The main aim of this study was to identify factors associated with medical students’ perception of their career choice, satisfaction with their education, and intentions to practice medicine. The study revealed mixed feelings of the students towards low levels of satisfaction related to their career choice and quality of medical education. In this study we found that about one-third of the students were dissatisfied with studying medicine and felt the standard of medical education was below their expectation. Furthermore, about one-third of them were equivocal about the role model and class attendance of their instructors during lectures and practical sessions.
Quality of education and career choice satisfaction are the main factors associated with the success of medical training. Poor learning and working conditions for the students and faculty may be one of the factors that discourage them with their learning-teaching processes. The fact that medical profession is a prestigious choice, studies indicate that medical students have reservations about medicine as a career [22
]. Students’ attitudes toward medical profession and practice can be influenced during training, and these attitudes can affect their intentions of practice after graduation. In Uganda, poor working conditions and inadequate compensations were the major factors affecting job satisfaction and morale of health workers [23
]. Similar factors are also affecting job satisfaction and morale of faculty at medical schools, particularly in low-income countries like Ethiopia [3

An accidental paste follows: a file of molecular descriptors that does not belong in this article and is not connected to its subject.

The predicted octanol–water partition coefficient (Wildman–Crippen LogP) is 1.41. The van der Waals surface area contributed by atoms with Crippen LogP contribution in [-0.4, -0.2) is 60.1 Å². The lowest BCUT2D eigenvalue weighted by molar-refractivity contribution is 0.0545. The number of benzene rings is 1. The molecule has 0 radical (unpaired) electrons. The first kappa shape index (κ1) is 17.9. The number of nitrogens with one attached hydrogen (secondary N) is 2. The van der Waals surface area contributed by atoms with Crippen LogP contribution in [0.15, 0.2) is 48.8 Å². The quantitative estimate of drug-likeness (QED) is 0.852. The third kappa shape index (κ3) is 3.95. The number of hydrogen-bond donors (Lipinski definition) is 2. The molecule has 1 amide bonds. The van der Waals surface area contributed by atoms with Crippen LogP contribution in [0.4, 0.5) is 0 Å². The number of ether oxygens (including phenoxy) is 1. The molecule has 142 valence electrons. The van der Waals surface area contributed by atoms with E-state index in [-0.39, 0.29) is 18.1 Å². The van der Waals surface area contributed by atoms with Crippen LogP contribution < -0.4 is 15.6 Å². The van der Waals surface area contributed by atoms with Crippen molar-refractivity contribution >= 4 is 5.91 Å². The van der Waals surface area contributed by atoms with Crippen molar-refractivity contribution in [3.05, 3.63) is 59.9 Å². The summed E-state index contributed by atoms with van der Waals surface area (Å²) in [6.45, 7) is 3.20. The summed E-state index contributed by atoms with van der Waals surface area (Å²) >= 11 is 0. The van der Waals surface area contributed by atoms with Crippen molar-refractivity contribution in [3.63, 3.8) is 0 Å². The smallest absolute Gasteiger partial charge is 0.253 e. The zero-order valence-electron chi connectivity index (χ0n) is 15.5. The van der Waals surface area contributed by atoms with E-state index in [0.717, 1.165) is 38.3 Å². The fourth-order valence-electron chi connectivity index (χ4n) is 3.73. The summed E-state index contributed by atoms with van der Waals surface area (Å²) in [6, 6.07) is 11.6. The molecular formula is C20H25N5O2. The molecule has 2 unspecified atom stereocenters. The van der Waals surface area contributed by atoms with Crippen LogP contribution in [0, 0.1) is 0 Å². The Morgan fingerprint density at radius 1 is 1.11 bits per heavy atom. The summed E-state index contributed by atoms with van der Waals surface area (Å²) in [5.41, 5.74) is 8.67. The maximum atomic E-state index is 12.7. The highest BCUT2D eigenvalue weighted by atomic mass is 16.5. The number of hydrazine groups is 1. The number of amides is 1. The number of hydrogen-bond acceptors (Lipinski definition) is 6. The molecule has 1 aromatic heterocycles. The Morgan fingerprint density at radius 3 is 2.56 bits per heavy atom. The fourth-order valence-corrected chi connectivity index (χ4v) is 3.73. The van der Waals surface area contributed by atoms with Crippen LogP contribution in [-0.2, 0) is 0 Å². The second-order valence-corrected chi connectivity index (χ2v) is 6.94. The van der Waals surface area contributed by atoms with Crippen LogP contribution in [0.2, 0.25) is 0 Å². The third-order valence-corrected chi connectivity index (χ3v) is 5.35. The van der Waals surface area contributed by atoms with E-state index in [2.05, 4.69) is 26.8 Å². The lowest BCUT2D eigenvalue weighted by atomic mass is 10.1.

]. Faculty may be discouraged with inadequate payment at public medical schools and engaged in private works to get better income, which can result in poor preparedness and dissatisfaction towards teaching. Improving students’ expectations through better learning-teaching processes, improving working conditions, updating of curricula and staff development are needed to counteract the decline in faculty attitudes and students’ expectations toward medical career and practice.
In our study, about 44% of the medical students expressed a preference to practice in the public sector than the private sector (6%) upon graduation. The public sector is the main employer of health workers in Ethiopia, and most of the new graduates of medicine face an obligation to serve the public to compensate for their training expenses. It has become usual that most of the experienced medical specialists and even general practitioners move to the private sector and NGOs following the completion of the obligation mainly due to low payment levels in the public sector. For example, 66% of clinical specialists and 85% of general practitioners were lost from public health institutions in Ethiopia between 1987 and 2006 [3